Like

      May 28, 2019
  10. Sandy Shacklady-White #

    I loved this part of the book. I happily admit I love the entire book and Fletcher’s engaging voice and metaphors. I especially enjoyed this part though. How different and refreshing to find something like this in a PD book.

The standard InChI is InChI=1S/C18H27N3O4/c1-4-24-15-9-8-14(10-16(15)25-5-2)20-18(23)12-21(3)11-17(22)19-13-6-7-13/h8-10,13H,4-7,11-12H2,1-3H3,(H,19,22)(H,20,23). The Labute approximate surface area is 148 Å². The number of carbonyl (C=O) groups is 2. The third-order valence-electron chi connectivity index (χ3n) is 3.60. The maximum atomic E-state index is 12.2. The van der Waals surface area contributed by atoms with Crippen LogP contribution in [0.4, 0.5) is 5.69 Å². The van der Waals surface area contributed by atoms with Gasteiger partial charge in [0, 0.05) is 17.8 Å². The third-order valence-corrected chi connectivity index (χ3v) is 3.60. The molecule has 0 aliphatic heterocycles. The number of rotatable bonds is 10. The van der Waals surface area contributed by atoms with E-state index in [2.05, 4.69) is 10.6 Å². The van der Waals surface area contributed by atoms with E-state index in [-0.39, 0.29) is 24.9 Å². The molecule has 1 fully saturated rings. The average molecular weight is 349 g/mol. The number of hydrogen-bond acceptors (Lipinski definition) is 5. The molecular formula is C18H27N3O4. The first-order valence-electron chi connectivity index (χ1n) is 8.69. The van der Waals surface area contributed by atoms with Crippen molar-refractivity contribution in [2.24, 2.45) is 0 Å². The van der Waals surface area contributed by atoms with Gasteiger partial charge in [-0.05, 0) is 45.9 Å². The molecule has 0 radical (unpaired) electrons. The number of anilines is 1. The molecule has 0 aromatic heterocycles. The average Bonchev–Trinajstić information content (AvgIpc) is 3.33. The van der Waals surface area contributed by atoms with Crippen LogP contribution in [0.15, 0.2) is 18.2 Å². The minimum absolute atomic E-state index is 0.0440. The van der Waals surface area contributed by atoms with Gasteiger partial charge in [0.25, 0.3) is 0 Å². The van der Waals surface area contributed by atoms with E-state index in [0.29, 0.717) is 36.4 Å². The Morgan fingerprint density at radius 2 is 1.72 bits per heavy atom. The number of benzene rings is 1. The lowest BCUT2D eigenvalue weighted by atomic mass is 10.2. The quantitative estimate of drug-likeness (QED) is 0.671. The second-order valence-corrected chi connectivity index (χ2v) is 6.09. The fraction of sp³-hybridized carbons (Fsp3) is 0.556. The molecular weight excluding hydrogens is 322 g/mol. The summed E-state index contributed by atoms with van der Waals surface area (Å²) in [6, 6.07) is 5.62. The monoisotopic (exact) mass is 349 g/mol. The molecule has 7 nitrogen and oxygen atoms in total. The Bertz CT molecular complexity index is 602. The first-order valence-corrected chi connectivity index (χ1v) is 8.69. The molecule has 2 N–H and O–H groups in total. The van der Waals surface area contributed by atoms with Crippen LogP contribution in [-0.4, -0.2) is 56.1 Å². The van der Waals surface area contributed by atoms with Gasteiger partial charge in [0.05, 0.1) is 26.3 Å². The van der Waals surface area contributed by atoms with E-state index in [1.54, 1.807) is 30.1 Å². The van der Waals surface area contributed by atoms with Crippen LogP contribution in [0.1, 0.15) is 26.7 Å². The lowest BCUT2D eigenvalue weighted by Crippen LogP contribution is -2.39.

Pondering… how would Fletcher suggest middle school and high school teachers of students with disabilities (IEP or 504) and/or whose primary language is not English approach the greenbelt environment? What about those students who are gifted who may resist writing as often occurs? In many cases, the students are lagging in skills that are so emphasized in the elementary grades, the GUMS as was referenced in one of the chapters. The acquisition and retention of those skills are those with which the kids failed miserably. They are a bit beaten down by time they reach middle school and developmentally as human beings they are being highly sensitive to peer pressure and how they “appear” to their classmates. As for those who are gifted academically, writing may be too sow for them due to being quick and deep thinkers. Use of computers can assist with this (as well as for any of our learners) but by time they get to middle school, there can be a sense of frustration in getting their words out to readers, whether that is to themselves or to others.